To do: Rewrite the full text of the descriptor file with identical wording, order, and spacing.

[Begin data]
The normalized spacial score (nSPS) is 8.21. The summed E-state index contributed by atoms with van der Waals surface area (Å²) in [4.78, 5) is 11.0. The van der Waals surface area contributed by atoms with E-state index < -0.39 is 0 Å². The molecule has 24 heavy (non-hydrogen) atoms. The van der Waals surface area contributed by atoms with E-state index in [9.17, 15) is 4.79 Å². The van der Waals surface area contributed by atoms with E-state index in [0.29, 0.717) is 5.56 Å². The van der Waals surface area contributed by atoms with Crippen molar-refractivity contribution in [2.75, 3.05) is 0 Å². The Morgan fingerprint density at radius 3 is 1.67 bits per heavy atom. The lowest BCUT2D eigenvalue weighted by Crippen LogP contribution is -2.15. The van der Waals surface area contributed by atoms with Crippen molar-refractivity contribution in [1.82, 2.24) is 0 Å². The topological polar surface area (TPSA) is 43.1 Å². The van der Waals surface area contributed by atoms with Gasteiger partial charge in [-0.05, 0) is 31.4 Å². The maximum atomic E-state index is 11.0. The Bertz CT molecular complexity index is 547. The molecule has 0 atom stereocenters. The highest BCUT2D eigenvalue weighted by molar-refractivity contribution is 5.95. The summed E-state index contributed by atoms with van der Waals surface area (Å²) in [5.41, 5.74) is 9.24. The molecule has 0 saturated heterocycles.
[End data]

The normalized spacial score (nSPS) is 8.21. The summed E-state index contributed by atoms with van der Waals surface area (Å²) in [4.78, 5) is 11.0. The van der Waals surface area contributed by atoms with E-state index < -0.39 is 0 Å². The molecule has 24 heavy (non-hydrogen) atoms. The van der Waals surface area contributed by atoms with E-state index in [9.17, 15) is 4.79 Å². The van der Waals surface area contributed by atoms with E-state index in [0.29, 0.717) is 5.56 Å². The van der Waals surface area contributed by atoms with Crippen molar-refractivity contribution in [2.75, 3.05) is 0 Å². The Morgan fingerprint density at radius 3 is 1.67 bits per heavy atom. The lowest BCUT2D eigenvalue weighted by Crippen LogP contribution is -2.15. The van der Waals surface area contributed by atoms with Crippen molar-refractivity contribution in [1.82, 2.24) is 0 Å². The topological polar surface area (TPSA) is 43.1 Å². The van der Waals surface area contributed by atoms with Gasteiger partial charge in [-0.05, 0) is 31.4 Å². The maximum atomic E-state index is 11.0. The Bertz CT molecular complexity index is 547. The molecule has 0 atom stereocenters. The highest BCUT2D eigenvalue weighted by molar-refractivity contribution is 5.95. The summed E-state index contributed by atoms with van der Waals surface area (Å²) in [5.41, 5.74) is 9.24. The molecule has 0 saturated heterocycles.